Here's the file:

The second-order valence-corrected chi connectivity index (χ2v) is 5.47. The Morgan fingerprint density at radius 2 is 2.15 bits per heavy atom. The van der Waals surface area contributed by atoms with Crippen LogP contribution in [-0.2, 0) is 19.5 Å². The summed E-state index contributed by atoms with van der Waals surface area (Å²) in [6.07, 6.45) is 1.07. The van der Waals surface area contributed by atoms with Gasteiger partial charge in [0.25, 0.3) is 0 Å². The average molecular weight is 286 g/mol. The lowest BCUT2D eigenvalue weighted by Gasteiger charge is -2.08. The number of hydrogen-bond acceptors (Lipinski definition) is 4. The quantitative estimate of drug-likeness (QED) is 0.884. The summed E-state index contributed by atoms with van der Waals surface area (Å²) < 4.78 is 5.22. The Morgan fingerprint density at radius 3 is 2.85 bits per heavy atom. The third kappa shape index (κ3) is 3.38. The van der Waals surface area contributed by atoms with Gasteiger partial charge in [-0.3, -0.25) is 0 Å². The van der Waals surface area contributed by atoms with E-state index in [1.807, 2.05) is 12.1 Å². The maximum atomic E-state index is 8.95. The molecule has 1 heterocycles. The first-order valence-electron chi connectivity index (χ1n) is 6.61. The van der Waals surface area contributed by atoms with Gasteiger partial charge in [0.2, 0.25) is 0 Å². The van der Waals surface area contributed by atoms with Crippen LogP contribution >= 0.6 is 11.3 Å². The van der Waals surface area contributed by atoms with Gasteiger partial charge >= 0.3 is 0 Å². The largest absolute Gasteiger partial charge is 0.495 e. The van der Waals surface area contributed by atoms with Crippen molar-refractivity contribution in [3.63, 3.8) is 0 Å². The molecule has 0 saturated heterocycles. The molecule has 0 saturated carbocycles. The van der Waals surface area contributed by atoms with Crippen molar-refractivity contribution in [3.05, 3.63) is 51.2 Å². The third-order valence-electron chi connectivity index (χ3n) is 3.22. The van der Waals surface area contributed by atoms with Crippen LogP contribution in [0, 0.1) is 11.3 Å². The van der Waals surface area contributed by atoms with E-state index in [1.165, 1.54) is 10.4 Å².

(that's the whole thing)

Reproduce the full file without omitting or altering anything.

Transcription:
The second-order valence-corrected chi connectivity index (χ2v) is 5.47. The Morgan fingerprint density at radius 2 is 2.15 bits per heavy atom. The van der Waals surface area contributed by atoms with Crippen LogP contribution in [-0.2, 0) is 19.5 Å². The summed E-state index contributed by atoms with van der Waals surface area (Å²) in [6.07, 6.45) is 1.07. The van der Waals surface area contributed by atoms with Gasteiger partial charge in [0.25, 0.3) is 0 Å². The average molecular weight is 286 g/mol. The lowest BCUT2D eigenvalue weighted by Gasteiger charge is -2.08. The number of hydrogen-bond acceptors (Lipinski definition) is 4. The quantitative estimate of drug-likeness (QED) is 0.884. The summed E-state index contributed by atoms with van der Waals surface area (Å²) < 4.78 is 5.22. The Morgan fingerprint density at radius 3 is 2.85 bits per heavy atom. The third kappa shape index (κ3) is 3.38. The van der Waals surface area contributed by atoms with Gasteiger partial charge in [-0.3, -0.25) is 0 Å². The van der Waals surface area contributed by atoms with E-state index in [1.807, 2.05) is 12.1 Å². The maximum atomic E-state index is 8.95. The molecule has 1 heterocycles. The first-order valence-electron chi connectivity index (χ1n) is 6.61. The van der Waals surface area contributed by atoms with Gasteiger partial charge in [0.2, 0.25) is 0 Å². The van der Waals surface area contributed by atoms with Crippen LogP contribution >= 0.6 is 11.3 Å². The van der Waals surface area contributed by atoms with Gasteiger partial charge >= 0.3 is 0 Å². The largest absolute Gasteiger partial charge is 0.495 e. The van der Waals surface area contributed by atoms with Crippen molar-refractivity contribution in [3.63, 3.8) is 0 Å². The molecule has 0 saturated heterocycles. The molecule has 0 saturated carbocycles. The van der Waals surface area contributed by atoms with Crippen molar-refractivity contribution in [3.05, 3.63) is 51.2 Å². The third-order valence-electron chi connectivity index (χ3n) is 3.22. The van der Waals surface area contributed by atoms with Crippen LogP contribution in [0, 0.1) is 11.3 Å². The van der Waals surface area contributed by atoms with E-state index in [1.165, 1.54) is 10.4 Å².